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BATMAN – Danny Elfman

December 31, 2018 Leave a comment Go to comments


Original Review by Craig Lysy

Bringing Batman to the cinema was a torturous journey that took ten years to come to fruition. Producers Benjamin Melniker and Micheal Uslan purchased screen rights from DC Comics in 1979, and their creative vision was to abandon the campy TV iteration and fashion a dark and serious exposition of the hero. Regretfully United Artists, Columbia Pictures and Universal Pictures all turned down the project, as they wanted a script that reprised the campiness of the TV series. Eventually in 1980 Warner Brothers took on the project seeking to capitalize on its massive success with Superman. Tom Mankiewicz was hired to write the script, which was completed in 1983. Yet the project stalled until 1985 when Tim Burton was hired. Burton wanted his own vision and so rejected Mankiewicz’s script, instead tasking Sam Hamm, a comic book fan, to write a new screenplay. After three years of delays by Warner Brothers executives, the film was given the green light to proceed in April of 1988. Casting the principles could have supported a feature film of its own. Instead of going with one of the leading male action movie stars of the day, Burton selected Michael Keaton whom he had directed in Beetlejuice, which caused uproar among comic book fans who sent 50,000 letters of protest to studio executives. The casting drama continued when Robin Williams was hired for the role of the Joker and then let go in favor of Jack Nicholson. Rounding out the cast would be Kim Basinger as Vicki Vale, Pat Hingle as Commissioner Gordon, Billy Dee Williams as Harvey Dent, and Jack Palance as Carl Grissom.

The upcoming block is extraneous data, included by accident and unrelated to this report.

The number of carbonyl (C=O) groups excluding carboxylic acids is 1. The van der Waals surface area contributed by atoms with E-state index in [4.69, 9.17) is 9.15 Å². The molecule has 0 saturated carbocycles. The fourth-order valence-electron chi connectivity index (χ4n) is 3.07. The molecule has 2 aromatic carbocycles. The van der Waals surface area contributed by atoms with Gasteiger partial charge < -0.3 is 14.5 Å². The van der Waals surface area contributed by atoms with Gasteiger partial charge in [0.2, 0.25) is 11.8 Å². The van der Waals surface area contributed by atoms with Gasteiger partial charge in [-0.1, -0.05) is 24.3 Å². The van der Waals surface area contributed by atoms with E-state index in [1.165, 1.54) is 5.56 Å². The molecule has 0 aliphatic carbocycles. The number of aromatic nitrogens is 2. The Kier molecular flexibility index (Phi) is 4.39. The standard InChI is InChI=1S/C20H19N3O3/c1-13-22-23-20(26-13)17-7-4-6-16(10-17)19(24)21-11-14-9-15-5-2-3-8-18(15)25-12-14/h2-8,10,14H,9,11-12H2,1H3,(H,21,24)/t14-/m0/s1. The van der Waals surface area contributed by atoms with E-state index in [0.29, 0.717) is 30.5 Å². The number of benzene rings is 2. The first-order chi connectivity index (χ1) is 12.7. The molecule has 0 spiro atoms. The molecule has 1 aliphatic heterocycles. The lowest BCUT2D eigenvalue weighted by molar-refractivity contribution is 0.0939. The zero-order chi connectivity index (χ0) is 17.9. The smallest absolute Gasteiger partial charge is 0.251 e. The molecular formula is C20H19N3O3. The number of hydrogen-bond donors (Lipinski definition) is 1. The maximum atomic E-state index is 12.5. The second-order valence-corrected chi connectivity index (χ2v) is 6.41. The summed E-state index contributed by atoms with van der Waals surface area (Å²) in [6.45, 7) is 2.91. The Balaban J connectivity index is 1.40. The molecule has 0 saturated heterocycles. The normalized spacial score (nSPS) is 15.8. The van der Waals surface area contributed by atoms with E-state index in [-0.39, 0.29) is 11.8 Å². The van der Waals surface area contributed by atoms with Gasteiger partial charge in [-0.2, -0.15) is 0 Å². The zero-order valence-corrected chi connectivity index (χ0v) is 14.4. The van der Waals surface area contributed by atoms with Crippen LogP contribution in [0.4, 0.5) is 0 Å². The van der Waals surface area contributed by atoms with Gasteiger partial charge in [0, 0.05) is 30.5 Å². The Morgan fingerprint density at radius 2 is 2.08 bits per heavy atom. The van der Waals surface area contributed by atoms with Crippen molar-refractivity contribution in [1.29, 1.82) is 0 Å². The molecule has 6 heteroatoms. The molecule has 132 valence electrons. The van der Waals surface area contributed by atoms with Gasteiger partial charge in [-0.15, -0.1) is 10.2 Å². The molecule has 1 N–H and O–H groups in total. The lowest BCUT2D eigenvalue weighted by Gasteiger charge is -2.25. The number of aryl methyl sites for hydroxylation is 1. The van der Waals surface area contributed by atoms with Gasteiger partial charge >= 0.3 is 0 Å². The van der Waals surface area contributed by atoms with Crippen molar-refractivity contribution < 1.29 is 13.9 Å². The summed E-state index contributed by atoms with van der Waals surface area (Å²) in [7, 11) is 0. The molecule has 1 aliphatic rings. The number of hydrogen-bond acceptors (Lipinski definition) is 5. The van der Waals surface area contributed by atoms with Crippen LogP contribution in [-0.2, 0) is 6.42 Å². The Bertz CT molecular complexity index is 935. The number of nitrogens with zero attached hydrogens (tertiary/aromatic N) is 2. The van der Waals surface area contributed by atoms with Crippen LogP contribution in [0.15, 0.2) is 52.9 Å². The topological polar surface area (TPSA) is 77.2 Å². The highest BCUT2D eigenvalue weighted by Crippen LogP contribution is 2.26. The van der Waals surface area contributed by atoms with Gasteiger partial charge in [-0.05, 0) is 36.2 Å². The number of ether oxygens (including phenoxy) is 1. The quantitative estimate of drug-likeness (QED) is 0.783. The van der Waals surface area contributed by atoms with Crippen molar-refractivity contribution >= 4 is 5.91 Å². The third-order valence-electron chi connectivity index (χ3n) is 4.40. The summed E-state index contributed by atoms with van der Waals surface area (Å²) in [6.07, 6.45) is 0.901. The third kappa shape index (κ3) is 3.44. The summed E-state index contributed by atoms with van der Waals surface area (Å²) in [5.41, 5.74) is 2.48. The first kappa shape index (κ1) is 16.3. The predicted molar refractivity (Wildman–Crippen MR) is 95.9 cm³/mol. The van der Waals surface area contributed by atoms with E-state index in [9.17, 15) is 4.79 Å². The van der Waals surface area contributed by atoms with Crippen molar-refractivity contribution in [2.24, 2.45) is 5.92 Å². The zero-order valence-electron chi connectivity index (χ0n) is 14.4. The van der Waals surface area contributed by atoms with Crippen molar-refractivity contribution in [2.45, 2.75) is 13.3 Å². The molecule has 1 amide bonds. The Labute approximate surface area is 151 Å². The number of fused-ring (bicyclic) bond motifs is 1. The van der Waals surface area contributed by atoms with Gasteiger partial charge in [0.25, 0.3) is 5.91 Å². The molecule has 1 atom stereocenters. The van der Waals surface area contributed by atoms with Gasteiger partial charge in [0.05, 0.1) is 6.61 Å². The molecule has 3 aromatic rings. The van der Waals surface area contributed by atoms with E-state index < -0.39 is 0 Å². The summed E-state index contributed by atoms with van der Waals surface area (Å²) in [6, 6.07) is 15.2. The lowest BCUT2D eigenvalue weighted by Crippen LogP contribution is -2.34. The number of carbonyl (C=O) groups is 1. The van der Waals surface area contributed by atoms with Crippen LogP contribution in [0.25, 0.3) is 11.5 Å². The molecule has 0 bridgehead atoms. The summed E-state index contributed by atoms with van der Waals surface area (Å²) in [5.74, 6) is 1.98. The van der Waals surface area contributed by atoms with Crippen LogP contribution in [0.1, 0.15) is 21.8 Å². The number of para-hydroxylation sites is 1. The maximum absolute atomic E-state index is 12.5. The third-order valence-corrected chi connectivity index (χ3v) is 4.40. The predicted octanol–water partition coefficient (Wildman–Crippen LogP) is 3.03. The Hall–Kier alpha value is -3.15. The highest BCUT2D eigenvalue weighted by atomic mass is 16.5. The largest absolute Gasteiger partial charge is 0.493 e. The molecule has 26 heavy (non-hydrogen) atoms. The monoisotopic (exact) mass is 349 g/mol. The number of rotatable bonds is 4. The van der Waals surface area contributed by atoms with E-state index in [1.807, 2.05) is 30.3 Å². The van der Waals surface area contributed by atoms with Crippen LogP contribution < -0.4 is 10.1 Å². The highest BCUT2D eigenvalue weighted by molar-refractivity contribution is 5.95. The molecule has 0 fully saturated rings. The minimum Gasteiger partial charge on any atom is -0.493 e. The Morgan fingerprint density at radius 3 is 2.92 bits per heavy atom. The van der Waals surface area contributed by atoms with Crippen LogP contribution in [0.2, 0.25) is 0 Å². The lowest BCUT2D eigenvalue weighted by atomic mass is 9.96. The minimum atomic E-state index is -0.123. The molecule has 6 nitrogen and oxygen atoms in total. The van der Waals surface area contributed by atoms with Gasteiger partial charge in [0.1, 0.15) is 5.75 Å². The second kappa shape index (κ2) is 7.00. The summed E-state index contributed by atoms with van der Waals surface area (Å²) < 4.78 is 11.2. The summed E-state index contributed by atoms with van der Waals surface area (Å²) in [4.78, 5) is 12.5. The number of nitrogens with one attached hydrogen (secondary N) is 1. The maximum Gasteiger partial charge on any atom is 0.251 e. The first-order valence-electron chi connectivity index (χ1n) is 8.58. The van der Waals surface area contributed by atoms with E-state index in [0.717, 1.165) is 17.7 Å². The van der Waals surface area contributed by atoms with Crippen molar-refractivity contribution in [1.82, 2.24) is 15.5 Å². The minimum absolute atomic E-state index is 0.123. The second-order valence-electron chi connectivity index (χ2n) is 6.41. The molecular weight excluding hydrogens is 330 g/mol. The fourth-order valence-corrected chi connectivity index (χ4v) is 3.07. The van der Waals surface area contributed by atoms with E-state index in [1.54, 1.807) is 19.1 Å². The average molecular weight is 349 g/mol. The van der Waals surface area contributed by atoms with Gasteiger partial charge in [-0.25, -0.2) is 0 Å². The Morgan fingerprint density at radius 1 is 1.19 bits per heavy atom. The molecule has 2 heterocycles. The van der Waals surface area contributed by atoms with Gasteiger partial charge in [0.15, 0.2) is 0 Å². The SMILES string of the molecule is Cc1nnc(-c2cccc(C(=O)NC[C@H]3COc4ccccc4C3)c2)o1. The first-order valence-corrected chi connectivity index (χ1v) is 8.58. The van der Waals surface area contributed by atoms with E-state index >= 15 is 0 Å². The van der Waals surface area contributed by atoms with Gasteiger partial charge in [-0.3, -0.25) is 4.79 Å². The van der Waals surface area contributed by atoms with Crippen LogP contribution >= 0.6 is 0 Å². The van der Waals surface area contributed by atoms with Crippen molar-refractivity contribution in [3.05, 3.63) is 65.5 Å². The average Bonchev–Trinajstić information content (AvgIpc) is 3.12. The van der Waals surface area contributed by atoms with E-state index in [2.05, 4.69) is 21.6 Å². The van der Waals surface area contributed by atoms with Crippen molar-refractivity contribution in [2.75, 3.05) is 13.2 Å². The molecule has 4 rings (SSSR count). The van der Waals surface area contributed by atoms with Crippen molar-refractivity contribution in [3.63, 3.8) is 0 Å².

The film’s story reveals a protagonist and antagonist who are both deeply flawed. With Bruce Wayne we see a fractured identity, a man at war with himself, struggling with his alter ego Batman. Unlike the archetypal hero Superman, Batman offers the dark menace of the anti-hero. Pitted against him is a deranged freak, the alienated Joker, who is outcast from society. He seeks revenge on Batman who created his misery when he let him fall into a chemical vat, which cause horrific facial disfiguring. The Joker has been driven mad by his deformity, and is unbound by societal and moral constructs, operating amorally without empathy or regret. As Gotham prepares to celebrate its bicentennial, Batman and the Joker are brought into conflict as the Joker prepares to poison the city with “Smilex”, which will create the same facial deformity as his, ultimately leading to death. Each is intent on the destruction of the other, with the Joker repeatedly frustrated at Batman’s technology and gadgets. In the end, Batman prevails casting the Joker off a cathedral to his death. Batman is embraced by city residents and Commissioner Gordon who institutes the Bat-Signal that will be used to call Batman whenever Gotham City needs him. The film was a massive commercial success earning $411 million, or 12 times its production costs. It spawned a franchise of three additional films as well as Batman: The Animated Series, which unleashed the DC Marvel animated universe. Critical acclaim was mixed and it only secured one Academy Award nomination, for Best Art Direction.